A new study examining the court testimony of those tried for their role in the 1994 Rwandan genocide found that the perpetrators often accounted for their actions by suggesting they were actually good people.
Researchers analysed 10,000 pages of testimony from defendants who came before the International Criminal Tribunal for Rwanda (ICTR) to find out how they tried to explain their involvement in the violence, which killed up to one million people.
Their findings showed that an "appeal to good character" was used by the defendants more than all other explanations combined to argue why they weren't guilty of the horrifying crimes they were accused of committing. The results are published in the journal Social Problems.
"Genocide has been called the crime of crimes, and these accused perpetrators very much understood that," said Hollie Nyseth Brehm, a co-author of the study and assistant professor of sociology at Ohio State University.
"They were trying to protect their reputation. Rather than acknowledging their role, they emphasised what good people they were and talked about their good deeds and admirable character traits."
The shocking violence in 1994 saw hundreds of thousands of minority Tutsis killed by the majority Hutus. In the aftermath, the UN set up the ICTR, and between 1995 and 2015, 75 people were tried for planning and executing the violence.
For this particular study, the researchers looked at the testimony of 27 defendants, all men, who testified on their own behalf for between one and 17 days. Among them were political leaders, heads of the military and wealthy businessmen. Nearly all were indicted for complicity in genocide as well as genocide or conspiracy to commit genocide.
The researchers analysed the testimony of the defendants through the frame of a classic criminology theory, which proposes that people use five specific techniques to neutralise their guilt and justify their participation in criminal activities.
These are: denial of responsibility, denial of injury, denial of the victim, condemnation of the condemners and an appeal to higher loyalties.
"When it comes to genocide, we like to think that the perpetrators are irredeemably evil, but they are not – they are psychologically normal people who are acting this way under social circumstances," said Nyseth Brehm.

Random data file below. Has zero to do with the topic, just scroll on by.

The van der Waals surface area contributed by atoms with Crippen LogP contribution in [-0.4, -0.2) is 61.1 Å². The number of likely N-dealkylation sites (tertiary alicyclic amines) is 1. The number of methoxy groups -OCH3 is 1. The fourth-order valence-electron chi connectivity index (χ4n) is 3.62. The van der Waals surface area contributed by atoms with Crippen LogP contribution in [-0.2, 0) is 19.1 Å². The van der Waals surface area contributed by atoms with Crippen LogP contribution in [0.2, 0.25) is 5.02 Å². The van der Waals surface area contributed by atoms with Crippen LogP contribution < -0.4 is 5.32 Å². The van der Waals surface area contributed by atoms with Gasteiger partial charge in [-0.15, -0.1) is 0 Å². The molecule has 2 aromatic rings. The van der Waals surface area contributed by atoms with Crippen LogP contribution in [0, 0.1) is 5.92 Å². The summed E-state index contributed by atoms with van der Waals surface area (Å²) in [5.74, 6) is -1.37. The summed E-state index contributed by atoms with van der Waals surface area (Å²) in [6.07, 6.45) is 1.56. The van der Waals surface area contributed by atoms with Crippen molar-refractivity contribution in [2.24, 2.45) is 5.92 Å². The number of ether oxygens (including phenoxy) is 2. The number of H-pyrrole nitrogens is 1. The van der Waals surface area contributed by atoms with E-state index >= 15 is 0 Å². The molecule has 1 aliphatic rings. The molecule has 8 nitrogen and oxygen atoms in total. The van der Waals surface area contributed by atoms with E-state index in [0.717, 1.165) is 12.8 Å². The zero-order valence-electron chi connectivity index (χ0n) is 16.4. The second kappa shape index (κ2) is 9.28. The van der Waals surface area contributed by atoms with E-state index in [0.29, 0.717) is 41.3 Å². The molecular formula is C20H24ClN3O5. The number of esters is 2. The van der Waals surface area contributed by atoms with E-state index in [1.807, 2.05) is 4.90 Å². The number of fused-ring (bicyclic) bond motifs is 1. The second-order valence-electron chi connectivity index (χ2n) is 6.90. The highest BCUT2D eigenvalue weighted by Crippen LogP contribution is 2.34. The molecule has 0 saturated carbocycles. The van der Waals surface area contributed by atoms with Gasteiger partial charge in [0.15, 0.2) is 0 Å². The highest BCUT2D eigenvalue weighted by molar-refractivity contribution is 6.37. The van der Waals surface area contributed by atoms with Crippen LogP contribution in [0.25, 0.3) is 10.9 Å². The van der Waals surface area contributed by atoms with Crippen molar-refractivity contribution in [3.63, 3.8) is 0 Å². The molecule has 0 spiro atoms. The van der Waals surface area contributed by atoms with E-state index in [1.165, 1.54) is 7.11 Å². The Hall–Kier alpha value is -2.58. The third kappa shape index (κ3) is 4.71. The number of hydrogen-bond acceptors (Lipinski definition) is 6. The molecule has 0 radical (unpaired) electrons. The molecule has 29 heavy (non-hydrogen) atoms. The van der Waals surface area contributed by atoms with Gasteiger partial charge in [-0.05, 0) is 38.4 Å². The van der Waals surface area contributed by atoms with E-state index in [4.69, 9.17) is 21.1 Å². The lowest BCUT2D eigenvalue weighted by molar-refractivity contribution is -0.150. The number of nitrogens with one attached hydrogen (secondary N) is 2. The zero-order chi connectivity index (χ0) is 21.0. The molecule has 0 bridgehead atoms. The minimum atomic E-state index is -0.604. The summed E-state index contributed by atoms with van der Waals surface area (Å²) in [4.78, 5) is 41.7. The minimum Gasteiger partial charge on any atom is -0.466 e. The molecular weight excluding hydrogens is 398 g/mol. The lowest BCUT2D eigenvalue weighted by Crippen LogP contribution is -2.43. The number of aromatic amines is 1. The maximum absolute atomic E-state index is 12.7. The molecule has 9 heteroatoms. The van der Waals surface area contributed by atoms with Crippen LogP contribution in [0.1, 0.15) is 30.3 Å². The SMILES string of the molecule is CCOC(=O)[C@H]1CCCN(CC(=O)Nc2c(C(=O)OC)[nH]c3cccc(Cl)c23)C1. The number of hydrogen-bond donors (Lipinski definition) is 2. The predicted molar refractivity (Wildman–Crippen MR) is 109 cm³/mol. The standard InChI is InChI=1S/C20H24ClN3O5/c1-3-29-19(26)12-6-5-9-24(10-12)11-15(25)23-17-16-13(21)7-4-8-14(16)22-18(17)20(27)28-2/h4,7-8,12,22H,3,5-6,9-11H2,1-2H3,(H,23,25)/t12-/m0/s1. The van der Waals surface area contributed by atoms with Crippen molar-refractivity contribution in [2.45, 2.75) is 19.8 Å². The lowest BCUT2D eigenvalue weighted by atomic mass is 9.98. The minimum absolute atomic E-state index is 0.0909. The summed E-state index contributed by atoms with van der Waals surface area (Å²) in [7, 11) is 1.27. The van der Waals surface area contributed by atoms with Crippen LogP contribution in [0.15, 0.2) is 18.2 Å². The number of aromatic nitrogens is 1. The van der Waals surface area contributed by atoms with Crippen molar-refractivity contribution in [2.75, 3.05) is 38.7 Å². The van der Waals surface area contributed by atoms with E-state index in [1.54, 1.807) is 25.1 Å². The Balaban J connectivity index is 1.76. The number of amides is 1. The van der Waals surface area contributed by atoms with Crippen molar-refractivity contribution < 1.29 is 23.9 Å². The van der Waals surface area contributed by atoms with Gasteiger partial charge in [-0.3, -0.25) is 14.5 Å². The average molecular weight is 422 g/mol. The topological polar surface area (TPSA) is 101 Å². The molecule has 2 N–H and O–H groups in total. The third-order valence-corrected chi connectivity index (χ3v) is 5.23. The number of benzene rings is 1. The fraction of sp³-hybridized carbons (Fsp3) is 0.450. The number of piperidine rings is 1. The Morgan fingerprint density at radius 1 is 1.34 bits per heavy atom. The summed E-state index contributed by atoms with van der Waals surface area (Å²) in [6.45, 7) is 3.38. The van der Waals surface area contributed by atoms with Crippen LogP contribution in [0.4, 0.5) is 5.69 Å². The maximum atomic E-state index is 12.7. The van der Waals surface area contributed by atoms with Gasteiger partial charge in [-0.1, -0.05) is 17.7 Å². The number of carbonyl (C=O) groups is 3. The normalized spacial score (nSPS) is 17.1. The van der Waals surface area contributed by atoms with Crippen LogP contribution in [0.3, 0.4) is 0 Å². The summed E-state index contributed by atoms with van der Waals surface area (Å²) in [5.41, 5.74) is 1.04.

"After it is over, perpetrators use these and other techniques to explain to their friends and family – and themselves – why they behaved the way they did."
The analysis showed that the defendants used two of these techniques frequently: denial of responsibility and condemnation of the condemners – in other words, attacking those who criticised them.
However, the researchers also found evidence for two neutralisation techniques that had not been identified before, one of them being the appeal to good character.
"They argued that they were such good people that they couldn't be guilty of genocidal crimes," Nyseth Brehm said. "They often talked about how they actually saved Tutsis from the violence and advocated for peace."
One defendant said this about massacres near to where he lived: "I was saddened by that news as well as frightened... I did not have enough means to act in that situation. However, I did not fold my arms. I did what I had to do and what I could do."
Others asserted their good character by saying they had nothing against the Tutsis. "I never said the Tutsi are not full-fledged human beings."
"Rather than acknowledging the bad things they had done, the defendants often tried to talk about their traits and actions that proved what good people they are," Nyseth Brehm said.
Many painted themselves as the victim in the situation saying they and their friends and family were being targeted by Hutus. "I felt it was possible for me to die because I had been under permanent threat. I was being persecuted," said one former mayor.
Although some Hutus were killed during the violence, the vast majority of the violence was directed at the Tutsis.
Nyseth Brehm said this study is one of the few to examine the explanations given for genocidal violence, instead of focusing on what perpetrators were thinking before the crime.
"We were looking not at what enabled them to commit the crime, but how they made sense of it afterward. How could they justify what they did?" she said.
In her previous research in Rwanda, Nyseth Brehm has seen how people involved in genocide have dealt with their guilt in ways consistent with this study.
"A lot of the people I have talked to in Rwanda have to convince themselves that they are good people as a way to move forward. They have difficulty coming to terms with what they did."